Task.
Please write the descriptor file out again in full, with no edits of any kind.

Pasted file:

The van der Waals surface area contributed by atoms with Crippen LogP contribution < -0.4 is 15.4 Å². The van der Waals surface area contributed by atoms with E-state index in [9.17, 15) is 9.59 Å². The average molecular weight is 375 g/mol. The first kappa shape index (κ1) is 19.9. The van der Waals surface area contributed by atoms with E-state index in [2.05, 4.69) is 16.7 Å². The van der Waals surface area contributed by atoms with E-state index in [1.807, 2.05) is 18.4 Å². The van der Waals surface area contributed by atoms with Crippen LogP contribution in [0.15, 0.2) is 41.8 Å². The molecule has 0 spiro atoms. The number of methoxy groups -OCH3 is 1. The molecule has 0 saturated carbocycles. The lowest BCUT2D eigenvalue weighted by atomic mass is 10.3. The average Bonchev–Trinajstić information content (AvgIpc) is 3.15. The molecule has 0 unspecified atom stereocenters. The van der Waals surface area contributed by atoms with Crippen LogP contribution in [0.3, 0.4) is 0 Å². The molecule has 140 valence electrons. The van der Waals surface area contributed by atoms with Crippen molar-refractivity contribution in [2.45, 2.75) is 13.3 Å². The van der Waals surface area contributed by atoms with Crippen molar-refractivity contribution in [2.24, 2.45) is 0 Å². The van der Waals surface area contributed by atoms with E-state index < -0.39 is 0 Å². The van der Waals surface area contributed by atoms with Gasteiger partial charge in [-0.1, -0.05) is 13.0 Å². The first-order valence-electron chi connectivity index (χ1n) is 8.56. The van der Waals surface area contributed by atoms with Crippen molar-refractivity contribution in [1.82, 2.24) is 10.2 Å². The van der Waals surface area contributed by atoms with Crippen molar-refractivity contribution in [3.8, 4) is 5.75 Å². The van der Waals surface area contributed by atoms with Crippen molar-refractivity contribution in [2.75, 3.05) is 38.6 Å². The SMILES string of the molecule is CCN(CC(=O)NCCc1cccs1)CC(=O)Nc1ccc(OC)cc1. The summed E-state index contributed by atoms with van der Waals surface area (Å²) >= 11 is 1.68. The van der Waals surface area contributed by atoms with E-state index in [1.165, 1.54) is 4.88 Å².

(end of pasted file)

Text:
The van der Waals surface area contributed by atoms with Crippen LogP contribution < -0.4 is 15.4 Å². The van der Waals surface area contributed by atoms with E-state index in [9.17, 15) is 9.59 Å². The average molecular weight is 375 g/mol. The first kappa shape index (κ1) is 19.9. The van der Waals surface area contributed by atoms with E-state index in [2.05, 4.69) is 16.7 Å². The van der Waals surface area contributed by atoms with E-state index in [1.807, 2.05) is 18.4 Å². The van der Waals surface area contributed by atoms with Crippen LogP contribution in [0.15, 0.2) is 41.8 Å². The molecule has 0 spiro atoms. The number of methoxy groups -OCH3 is 1. The molecule has 0 saturated carbocycles. The lowest BCUT2D eigenvalue weighted by atomic mass is 10.3. The average Bonchev–Trinajstić information content (AvgIpc) is 3.15. The molecule has 0 unspecified atom stereocenters. The van der Waals surface area contributed by atoms with Crippen LogP contribution in [0.3, 0.4) is 0 Å². The molecule has 140 valence electrons. The van der Waals surface area contributed by atoms with Crippen molar-refractivity contribution in [2.45, 2.75) is 13.3 Å². The van der Waals surface area contributed by atoms with Crippen molar-refractivity contribution in [2.24, 2.45) is 0 Å². The van der Waals surface area contributed by atoms with E-state index < -0.39 is 0 Å². The van der Waals surface area contributed by atoms with Gasteiger partial charge in [-0.1, -0.05) is 13.0 Å². The first-order valence-electron chi connectivity index (χ1n) is 8.56. The van der Waals surface area contributed by atoms with Crippen molar-refractivity contribution in [1.82, 2.24) is 10.2 Å². The van der Waals surface area contributed by atoms with Crippen molar-refractivity contribution in [3.8, 4) is 5.75 Å². The van der Waals surface area contributed by atoms with Crippen molar-refractivity contribution in [2.75, 3.05) is 38.6 Å². The SMILES string of the molecule is CCN(CC(=O)NCCc1cccs1)CC(=O)Nc1ccc(OC)cc1. The summed E-state index contributed by atoms with van der Waals surface area (Å²) >= 11 is 1.68. The van der Waals surface area contributed by atoms with E-state index in [1.165, 1.54) is 4.88 Å².